For 18 years, he was a prodigal son. He was a leader in the European rave circuit and woke up each morning saying, "Whatever this body wants to do, that is what I want to do today."
But since coming to Christ several years ago, David Hoskins, the son of missionaries, has tried to reach his friends and the youth still lost in the rave culture.
"Once you know the joy of the Lord and the abundant life that He has for us, you start to think about those friends that you left behind," explains Hoskins, who heads the True Love program at the Fla.-based ministry One Hope.
At first, Hoskins successfully brought some of his friends to Christ through personal relationships. But then he realized it would be much easier to lead them to Christ if there were effective tools to bridge the divide between the church and the rave culture.
"You try and bring someone who is in the midst of a rave culture, who's grown up in that, and invite them to one of our churches – there is a pretty big divide," says Rob Hoskins, president of One Hope and David's younger brother.
"It seems unnatural in many ways for that person to try to come into your world," adds Rob. "I think David sees this (True Love program) as a bridge for the Church to go into their world, which is the way that Jesus did his ministry and the way of effective evangelism in today's modern context."
The bridge, David hopes, will come through 24 ten-minute music videos where popular Bible stories are coupled to trance music. The idea is for ministries and churches to hold "raves," or techno dance parties, by combining the music videos on giant screens with light shows. Christians can invite unchurched youths to come enjoy the music and dance, which will also expose them to the Bible. The 24 capsules would provide four hours worth of music.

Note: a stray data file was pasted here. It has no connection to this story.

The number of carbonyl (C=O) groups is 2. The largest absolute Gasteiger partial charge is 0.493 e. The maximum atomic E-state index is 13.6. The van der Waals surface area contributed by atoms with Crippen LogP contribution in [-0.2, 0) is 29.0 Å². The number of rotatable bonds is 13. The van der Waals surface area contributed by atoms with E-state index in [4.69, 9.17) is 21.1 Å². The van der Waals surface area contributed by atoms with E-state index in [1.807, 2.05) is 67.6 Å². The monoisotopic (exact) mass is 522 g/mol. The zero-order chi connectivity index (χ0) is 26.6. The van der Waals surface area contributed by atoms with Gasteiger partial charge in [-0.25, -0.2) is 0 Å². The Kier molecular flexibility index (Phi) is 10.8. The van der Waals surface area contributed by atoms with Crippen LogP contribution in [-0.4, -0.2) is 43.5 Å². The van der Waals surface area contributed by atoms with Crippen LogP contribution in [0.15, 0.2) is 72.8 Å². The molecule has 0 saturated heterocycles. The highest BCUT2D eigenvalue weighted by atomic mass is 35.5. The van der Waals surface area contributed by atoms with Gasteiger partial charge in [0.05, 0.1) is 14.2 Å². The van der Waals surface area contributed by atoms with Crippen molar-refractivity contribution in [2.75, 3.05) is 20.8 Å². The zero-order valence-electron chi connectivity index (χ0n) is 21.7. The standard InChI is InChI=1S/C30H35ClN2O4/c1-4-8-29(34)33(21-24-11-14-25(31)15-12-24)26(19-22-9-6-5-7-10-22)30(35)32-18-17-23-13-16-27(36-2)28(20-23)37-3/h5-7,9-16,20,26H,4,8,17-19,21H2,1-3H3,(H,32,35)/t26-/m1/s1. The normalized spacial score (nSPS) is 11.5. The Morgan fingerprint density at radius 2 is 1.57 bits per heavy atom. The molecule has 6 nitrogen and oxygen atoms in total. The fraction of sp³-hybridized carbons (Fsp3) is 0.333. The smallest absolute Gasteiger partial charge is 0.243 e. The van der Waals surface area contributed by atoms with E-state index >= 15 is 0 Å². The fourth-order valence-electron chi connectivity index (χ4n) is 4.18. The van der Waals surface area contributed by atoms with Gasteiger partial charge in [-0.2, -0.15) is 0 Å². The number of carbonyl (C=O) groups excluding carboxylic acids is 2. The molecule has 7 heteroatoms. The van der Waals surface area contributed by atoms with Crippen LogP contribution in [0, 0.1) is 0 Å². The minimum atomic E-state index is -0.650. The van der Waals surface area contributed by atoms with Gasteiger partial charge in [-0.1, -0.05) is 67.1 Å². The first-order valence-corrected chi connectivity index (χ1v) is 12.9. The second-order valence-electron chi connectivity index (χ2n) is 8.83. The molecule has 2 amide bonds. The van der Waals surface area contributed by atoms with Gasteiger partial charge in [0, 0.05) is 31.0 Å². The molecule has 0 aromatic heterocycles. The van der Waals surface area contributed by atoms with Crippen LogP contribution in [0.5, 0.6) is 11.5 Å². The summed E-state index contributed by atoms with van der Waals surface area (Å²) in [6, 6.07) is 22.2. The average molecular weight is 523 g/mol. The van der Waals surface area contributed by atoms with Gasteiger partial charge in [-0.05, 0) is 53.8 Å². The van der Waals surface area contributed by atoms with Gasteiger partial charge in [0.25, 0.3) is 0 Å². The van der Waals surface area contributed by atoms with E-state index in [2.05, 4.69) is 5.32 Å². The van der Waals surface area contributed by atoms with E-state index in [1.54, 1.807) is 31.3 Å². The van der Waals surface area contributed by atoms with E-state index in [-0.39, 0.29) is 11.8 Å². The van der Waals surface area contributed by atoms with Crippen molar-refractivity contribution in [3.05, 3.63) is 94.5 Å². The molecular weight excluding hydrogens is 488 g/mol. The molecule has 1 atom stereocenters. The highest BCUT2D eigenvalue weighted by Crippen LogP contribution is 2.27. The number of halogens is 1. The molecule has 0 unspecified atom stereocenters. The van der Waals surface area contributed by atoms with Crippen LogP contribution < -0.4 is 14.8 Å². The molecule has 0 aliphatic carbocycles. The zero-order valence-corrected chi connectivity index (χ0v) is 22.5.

"To combine all three (word, music, video) of those in an experience is something that we feel is new and revolutionary," says Rob.
Furthermore, Rob adds, the world has captured the art form of dance and made it into a vehicle for immoral activities. But One Hope aims to recapture dance and use it a positive way to share the good news.
Currently, the True Love program has 15 out of the 24 videos done. The videos include stories of creation, Satan and pride, Noah, the 10 commandments, the birth of Jesus, the crucifixion, resurrection, new heaven and new earth, among others.
One Hope has already run test trials in Argentina, Ecuador, and Mexico with positive results. In Ecuador, they were hoping for 300 attendees but ended up selling 1,000 tickets. On the day of the event, 2,500 people showed up and more than 300 young adults accepted Christ for the first from that test run.
"The beautiful thing about effective ministry and what Jesus was so good at is understanding the audience," says Rob.
"I think David having live in that world for 18 years is a native to the rave culture community. It is not something he tried to learn … so for him it was more saying that when I came to Christ I left all my friends behind," the younger Hoskins says. "Now I want to go back into their world and to be able to share the good news of Jesus to them in a relevant way, and I know what is relevant because I lived in that world."
By the end of the year, One Hope aims to translate the capsules into 20 other languages – including French, Spanish, Russian, and Portuguese – to be used by churches around the world.
Rob Hoskins says at first he thought the rave culture was only popular in Western countries, but then he discovered how it is popular throughout the world. He notes how even people in Haiti have expressed interest in using the product.
Next month, on Oct. 10, One Hope will launch the campaign called "10-10-10," in which major churches in ten cities around the world will host a True Love event. The cities include Russia, South Africa and the Philippines.
"We really do believe with our limited launch so far that this is going to be an incredibly effective tool to reach a niche audience," says Hoskins.
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